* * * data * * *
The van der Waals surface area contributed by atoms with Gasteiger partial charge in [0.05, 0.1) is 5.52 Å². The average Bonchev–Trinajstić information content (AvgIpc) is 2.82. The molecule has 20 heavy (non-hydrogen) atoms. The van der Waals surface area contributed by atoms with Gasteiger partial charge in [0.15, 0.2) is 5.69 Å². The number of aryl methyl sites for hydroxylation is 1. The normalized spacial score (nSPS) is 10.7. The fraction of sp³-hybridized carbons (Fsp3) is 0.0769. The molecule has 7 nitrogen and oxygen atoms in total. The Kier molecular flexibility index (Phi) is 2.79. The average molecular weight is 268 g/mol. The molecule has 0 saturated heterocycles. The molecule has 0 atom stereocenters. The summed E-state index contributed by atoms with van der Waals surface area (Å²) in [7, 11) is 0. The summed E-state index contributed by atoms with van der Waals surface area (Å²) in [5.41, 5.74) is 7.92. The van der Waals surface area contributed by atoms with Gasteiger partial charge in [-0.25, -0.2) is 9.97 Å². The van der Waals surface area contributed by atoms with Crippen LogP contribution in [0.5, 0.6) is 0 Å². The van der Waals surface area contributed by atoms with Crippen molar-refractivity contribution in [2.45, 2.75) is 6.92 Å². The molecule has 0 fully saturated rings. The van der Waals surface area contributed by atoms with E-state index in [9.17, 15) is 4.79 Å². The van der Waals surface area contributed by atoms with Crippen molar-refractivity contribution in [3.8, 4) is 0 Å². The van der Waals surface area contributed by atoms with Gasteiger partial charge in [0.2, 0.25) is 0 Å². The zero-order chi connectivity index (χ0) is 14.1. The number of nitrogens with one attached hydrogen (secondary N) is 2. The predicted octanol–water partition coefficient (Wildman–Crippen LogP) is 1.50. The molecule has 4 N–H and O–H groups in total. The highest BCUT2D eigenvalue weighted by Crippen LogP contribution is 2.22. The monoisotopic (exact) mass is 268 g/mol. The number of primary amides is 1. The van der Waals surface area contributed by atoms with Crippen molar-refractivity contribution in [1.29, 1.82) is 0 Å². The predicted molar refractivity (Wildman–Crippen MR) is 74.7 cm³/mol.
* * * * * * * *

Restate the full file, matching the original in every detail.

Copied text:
The van der Waals surface area contributed by atoms with Gasteiger partial charge in [0.05, 0.1) is 5.52 Å². The average Bonchev–Trinajstić information content (AvgIpc) is 2.82. The molecule has 20 heavy (non-hydrogen) atoms. The van der Waals surface area contributed by atoms with Gasteiger partial charge in [0.15, 0.2) is 5.69 Å². The number of aryl methyl sites for hydroxylation is 1. The normalized spacial score (nSPS) is 10.7. The fraction of sp³-hybridized carbons (Fsp3) is 0.0769. The molecule has 7 nitrogen and oxygen atoms in total. The Kier molecular flexibility index (Phi) is 2.79. The average molecular weight is 268 g/mol. The molecule has 0 saturated heterocycles. The molecule has 0 atom stereocenters. The summed E-state index contributed by atoms with van der Waals surface area (Å²) in [7, 11) is 0. The summed E-state index contributed by atoms with van der Waals surface area (Å²) in [5.41, 5.74) is 7.92. The van der Waals surface area contributed by atoms with Gasteiger partial charge in [-0.25, -0.2) is 9.97 Å². The van der Waals surface area contributed by atoms with Crippen LogP contribution in [0.5, 0.6) is 0 Å². The van der Waals surface area contributed by atoms with Crippen molar-refractivity contribution in [2.45, 2.75) is 6.92 Å². The molecule has 0 fully saturated rings. The van der Waals surface area contributed by atoms with E-state index in [9.17, 15) is 4.79 Å². The van der Waals surface area contributed by atoms with Crippen molar-refractivity contribution in [3.8, 4) is 0 Å². The van der Waals surface area contributed by atoms with Gasteiger partial charge in [0.2, 0.25) is 0 Å². The zero-order chi connectivity index (χ0) is 14.1. The number of nitrogens with one attached hydrogen (secondary N) is 2. The predicted octanol–water partition coefficient (Wildman–Crippen LogP) is 1.50. The molecule has 4 N–H and O–H groups in total. The highest BCUT2D eigenvalue weighted by Crippen LogP contribution is 2.22. The monoisotopic (exact) mass is 268 g/mol. The number of primary amides is 1. The van der Waals surface area contributed by atoms with Crippen molar-refractivity contribution in [1.29, 1.82) is 0 Å². The predicted molar refractivity (Wildman–Crippen MR) is 74.7 cm³/mol.